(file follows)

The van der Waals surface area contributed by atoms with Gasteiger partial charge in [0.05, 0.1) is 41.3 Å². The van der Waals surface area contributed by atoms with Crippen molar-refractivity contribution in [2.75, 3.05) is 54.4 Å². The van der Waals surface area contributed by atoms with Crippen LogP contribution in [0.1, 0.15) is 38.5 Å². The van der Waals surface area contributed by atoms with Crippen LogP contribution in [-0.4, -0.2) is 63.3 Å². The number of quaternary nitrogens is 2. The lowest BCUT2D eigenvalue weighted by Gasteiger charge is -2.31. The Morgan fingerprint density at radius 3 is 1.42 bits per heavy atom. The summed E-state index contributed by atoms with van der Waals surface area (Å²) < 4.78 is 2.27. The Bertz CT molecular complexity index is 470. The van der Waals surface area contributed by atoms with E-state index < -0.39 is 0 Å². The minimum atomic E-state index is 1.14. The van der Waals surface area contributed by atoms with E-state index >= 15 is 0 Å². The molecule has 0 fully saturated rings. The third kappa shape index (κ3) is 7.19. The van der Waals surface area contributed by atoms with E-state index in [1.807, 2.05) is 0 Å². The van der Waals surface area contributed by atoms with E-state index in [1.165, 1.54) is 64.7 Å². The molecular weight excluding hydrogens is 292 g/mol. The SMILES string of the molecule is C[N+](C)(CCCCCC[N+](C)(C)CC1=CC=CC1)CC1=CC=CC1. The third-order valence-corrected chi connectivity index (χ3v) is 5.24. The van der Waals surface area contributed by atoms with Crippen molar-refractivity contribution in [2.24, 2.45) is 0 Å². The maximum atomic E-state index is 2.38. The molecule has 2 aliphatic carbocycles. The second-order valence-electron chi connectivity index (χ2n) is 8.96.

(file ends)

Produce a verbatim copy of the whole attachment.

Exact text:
The van der Waals surface area contributed by atoms with Gasteiger partial charge in [0.05, 0.1) is 41.3 Å². The van der Waals surface area contributed by atoms with Crippen molar-refractivity contribution in [2.75, 3.05) is 54.4 Å². The van der Waals surface area contributed by atoms with Crippen LogP contribution in [0.1, 0.15) is 38.5 Å². The van der Waals surface area contributed by atoms with Crippen LogP contribution in [-0.4, -0.2) is 63.3 Å². The number of quaternary nitrogens is 2. The lowest BCUT2D eigenvalue weighted by Gasteiger charge is -2.31. The Morgan fingerprint density at radius 3 is 1.42 bits per heavy atom. The summed E-state index contributed by atoms with van der Waals surface area (Å²) < 4.78 is 2.27. The Bertz CT molecular complexity index is 470. The van der Waals surface area contributed by atoms with E-state index < -0.39 is 0 Å². The minimum atomic E-state index is 1.14. The van der Waals surface area contributed by atoms with E-state index >= 15 is 0 Å². The molecule has 0 fully saturated rings. The third kappa shape index (κ3) is 7.19. The van der Waals surface area contributed by atoms with E-state index in [1.807, 2.05) is 0 Å². The van der Waals surface area contributed by atoms with E-state index in [1.165, 1.54) is 64.7 Å². The molecular weight excluding hydrogens is 292 g/mol. The SMILES string of the molecule is C[N+](C)(CCCCCC[N+](C)(C)CC1=CC=CC1)CC1=CC=CC1. The third-order valence-corrected chi connectivity index (χ3v) is 5.24. The van der Waals surface area contributed by atoms with Crippen molar-refractivity contribution in [2.24, 2.45) is 0 Å². The maximum atomic E-state index is 2.38. The molecule has 2 aliphatic carbocycles. The second-order valence-electron chi connectivity index (χ2n) is 8.96.